A picture of the Texas School Book Depository building, left, from the spot on Elm Street where the third bullet struck President John F. Kennedy in the head. The sixth floor window where Lee Harvey Oswald allegedly fired that bullet is the second down on the far right of that building. Some allege the bullet came from the grassy knoll to the front right of Kennedy's open-top limo. Photo by David DeWitt

A picture of the Texas School Book Depository building, left, from the spot on Elm Street where the third bullet struck President John F. Kennedy in the head. The sixth floor window where Lee Harvey Oswald allegedly fired that bullet is the second down on the far right of that building. Some allege the bullet came from the grassy knoll to the front right of Kennedy’s open-top limo. Photo by David DeWitt

Stinging wind and cold rain ripped through Dealey Plaza last week in stark contrast to the sun-soaked warmth of that fateful Friday 50 years earlier when the president was murdered on Elm Street.

In third grade I developed a passion for presidential history, memorizing every name, in order, of those often funny-looking men whose pictures stretched across the bottom of the classroom chalkboard.

The picture of John Fitzgerald Kennedy stood out among them in my young mind, not only as the first color photograph in the series but also from the knowledge of his untimely demise and the fact that the incident could still be viewed: A President of the United States assassinated before my very eyes on the film of Abraham Zapruder’s 8mm Bell & Howell Zoomatic Director Series moving picture camera.

I had never before stepped foot into Dealey Plaza until Friday, Nov. 22, 2013. We drove into Dallas Thursday night just as the rain turned torrential.

Several months ago, a fellow Bobcat, a brother-in-arms, Travis Irvine, called to suggest a king hell road trip through the deep south and into the heart of the Lone Star State to bear witness to this somber anniversary.

Plans were set: We were to leave Columbus on Tuesday, drive to Nashville, blast down through New Orleans for my birthday on Wednesday and then make our way over to Dallas to discover what we could about what happened the day John Kennedy was killed.

Irvine, a comedian, raconteur, filmmaker and Renaissance man, was to make a video of our findings, while I was to document the trip in written form. We were joined by videographer Nigel Lyons.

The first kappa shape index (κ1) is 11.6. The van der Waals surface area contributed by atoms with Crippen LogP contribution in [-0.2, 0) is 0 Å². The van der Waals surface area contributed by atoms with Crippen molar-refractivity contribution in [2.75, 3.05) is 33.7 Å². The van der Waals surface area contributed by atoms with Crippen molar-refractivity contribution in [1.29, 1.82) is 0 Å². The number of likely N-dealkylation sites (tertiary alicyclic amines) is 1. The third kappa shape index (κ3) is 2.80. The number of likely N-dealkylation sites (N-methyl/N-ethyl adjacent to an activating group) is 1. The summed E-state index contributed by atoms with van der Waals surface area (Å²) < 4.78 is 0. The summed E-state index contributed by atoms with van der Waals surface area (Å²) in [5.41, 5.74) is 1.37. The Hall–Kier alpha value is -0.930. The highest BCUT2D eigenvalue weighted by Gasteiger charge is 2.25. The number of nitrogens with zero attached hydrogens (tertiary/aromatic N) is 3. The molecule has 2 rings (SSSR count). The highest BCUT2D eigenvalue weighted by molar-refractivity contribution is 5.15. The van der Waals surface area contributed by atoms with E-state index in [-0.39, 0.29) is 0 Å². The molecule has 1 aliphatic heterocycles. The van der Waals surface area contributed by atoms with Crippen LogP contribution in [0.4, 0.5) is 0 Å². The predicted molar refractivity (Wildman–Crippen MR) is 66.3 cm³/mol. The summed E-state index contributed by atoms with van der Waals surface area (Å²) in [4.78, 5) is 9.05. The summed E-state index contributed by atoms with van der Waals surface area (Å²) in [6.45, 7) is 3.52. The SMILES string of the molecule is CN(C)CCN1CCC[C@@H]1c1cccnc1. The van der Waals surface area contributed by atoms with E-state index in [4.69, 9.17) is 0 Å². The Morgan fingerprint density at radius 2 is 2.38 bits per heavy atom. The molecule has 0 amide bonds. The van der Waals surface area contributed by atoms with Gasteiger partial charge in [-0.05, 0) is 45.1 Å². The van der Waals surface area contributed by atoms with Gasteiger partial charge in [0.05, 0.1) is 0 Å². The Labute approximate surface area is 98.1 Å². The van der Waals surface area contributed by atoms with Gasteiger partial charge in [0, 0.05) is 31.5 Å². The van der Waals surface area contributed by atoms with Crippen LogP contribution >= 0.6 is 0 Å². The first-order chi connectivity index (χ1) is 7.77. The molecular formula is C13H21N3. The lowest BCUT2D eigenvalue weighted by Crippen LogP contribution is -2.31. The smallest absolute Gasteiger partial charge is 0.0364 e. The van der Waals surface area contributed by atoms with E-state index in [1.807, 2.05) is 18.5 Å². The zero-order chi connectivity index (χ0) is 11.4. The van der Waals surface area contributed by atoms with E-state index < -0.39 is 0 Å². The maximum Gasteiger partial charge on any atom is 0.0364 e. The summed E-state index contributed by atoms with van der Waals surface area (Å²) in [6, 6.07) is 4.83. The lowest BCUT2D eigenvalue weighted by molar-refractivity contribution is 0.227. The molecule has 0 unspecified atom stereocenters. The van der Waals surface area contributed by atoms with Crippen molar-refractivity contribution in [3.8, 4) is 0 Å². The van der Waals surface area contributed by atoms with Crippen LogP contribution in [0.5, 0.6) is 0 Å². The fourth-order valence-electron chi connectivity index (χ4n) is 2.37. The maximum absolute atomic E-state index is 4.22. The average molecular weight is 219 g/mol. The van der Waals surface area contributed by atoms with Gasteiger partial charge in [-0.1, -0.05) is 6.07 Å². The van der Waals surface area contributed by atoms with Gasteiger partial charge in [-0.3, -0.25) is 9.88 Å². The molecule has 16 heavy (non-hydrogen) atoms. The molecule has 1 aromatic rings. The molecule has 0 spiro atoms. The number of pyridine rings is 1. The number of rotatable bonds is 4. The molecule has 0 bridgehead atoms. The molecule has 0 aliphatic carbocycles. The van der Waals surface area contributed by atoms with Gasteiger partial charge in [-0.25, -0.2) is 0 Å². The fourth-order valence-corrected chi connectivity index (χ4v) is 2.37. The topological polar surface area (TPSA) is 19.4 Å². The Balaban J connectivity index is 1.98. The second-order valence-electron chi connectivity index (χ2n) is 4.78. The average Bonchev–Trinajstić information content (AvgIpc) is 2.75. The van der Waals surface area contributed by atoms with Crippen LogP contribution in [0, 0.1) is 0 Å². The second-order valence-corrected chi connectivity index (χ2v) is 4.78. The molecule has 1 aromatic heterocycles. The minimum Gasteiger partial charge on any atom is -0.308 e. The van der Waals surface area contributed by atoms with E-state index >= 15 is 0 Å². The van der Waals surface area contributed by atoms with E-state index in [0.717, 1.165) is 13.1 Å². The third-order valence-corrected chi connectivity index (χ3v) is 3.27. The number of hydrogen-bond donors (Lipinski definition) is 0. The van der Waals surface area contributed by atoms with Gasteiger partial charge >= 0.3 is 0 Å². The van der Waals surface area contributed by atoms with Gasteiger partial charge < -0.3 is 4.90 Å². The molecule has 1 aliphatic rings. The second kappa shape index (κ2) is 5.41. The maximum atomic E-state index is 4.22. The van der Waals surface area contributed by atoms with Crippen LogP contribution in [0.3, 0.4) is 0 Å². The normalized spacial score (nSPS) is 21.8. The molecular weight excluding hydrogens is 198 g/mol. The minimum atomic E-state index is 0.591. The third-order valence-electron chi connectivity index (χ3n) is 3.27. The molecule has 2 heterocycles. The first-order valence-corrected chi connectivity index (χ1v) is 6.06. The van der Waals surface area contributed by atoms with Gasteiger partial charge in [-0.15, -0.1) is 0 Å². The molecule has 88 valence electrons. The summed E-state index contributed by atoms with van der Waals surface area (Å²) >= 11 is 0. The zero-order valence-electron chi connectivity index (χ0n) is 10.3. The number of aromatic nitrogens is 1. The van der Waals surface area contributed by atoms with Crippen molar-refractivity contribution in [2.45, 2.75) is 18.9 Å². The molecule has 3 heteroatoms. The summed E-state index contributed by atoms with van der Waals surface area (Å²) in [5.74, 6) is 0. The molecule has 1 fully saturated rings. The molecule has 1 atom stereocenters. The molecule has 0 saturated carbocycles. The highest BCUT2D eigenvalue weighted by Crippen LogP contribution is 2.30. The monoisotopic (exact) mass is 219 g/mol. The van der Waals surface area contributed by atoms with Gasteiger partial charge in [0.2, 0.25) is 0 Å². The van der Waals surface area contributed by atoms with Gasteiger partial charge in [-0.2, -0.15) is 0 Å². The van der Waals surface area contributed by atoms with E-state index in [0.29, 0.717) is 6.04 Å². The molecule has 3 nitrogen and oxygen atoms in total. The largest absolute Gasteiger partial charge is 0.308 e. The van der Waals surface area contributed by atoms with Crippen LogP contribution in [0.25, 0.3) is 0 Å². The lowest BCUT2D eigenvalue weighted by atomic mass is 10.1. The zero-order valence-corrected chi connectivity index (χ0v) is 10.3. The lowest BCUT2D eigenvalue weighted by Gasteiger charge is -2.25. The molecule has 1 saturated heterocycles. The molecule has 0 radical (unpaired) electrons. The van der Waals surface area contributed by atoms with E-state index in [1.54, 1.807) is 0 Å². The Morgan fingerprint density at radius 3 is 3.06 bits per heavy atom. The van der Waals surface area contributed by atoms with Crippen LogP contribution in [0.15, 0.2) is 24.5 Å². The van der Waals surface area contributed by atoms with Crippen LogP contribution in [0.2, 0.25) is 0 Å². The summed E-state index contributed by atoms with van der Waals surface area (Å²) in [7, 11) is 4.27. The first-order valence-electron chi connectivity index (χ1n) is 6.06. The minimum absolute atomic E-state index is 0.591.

By the time we got to Dealey Plaza Friday morning, confrontation between local police and conspiracy protestors had reached fever pitch. Alex Jones, the radio show host conspiracy theorist, broadcast his show from a headset in the middle of the crowd filled with those wearing tricorne hats and lifting placards assigning blame for the murder.

“LBJ Did It,” was a popular sign. Others placed guilt on Cuba or the CIA or the FBI or the mafia, or any combination of the above. In his gruff intonations, Jones waded through the crowd demanding “the truth.”

The protestors pressed toward the police. The police swiftly pressed back. Mildly violent confrontation ensued, as it often does in these situations.

Having waited until too late to secure media credentials, we were forced to mingle with the conspiracy protestors on the fringe of the official event during the ceremony honoring the life of JFK. As the clock hit 12:30 p.m., I sat on a bench in view of the Texas School Book Depository building, silently listening to the program, grasping for the gravity of the moment.

After the official proceedings ended, Irvine and Lyons began their interviews, asking various members of the crowd, “What do you think happened here 50 years ago?”

Answers varied from Lee Harvey Oswald being the lone gunman to every other incarnation of every conspiracy ever put forth on this grisly murder.

What happened in Dealey Plaza 50 years ago? The question echoed.

The Dallas police took down the barricades by 2 p.m. and I took my first walk down Elm Street. No vehicles were yet allowed so I followed the route of the president’s motorcade. I turned left past the book depository.

I stopped at the spots I had marked off from memory to look back at that sixth floor window, which had been opened on that day and this: First shot, and then another couple yards; second shot, and then another couple yards; third shot.

What happened here 50 years ago?

From the position where that third bullet struck John Fitzgerald Kennedy in the head, I looked back at that sixth floor window: Not as far away as I thought. Back and to the left: I looked at the grassy knoll, even closer. I looked at the storm sewer, alleged hiding place of assassin Lucien Sarti, even closer. But I could draw no conclusions. No theory could possibly be eliminated. No theory could possibly be confirmed.

What happened here 50 years ago?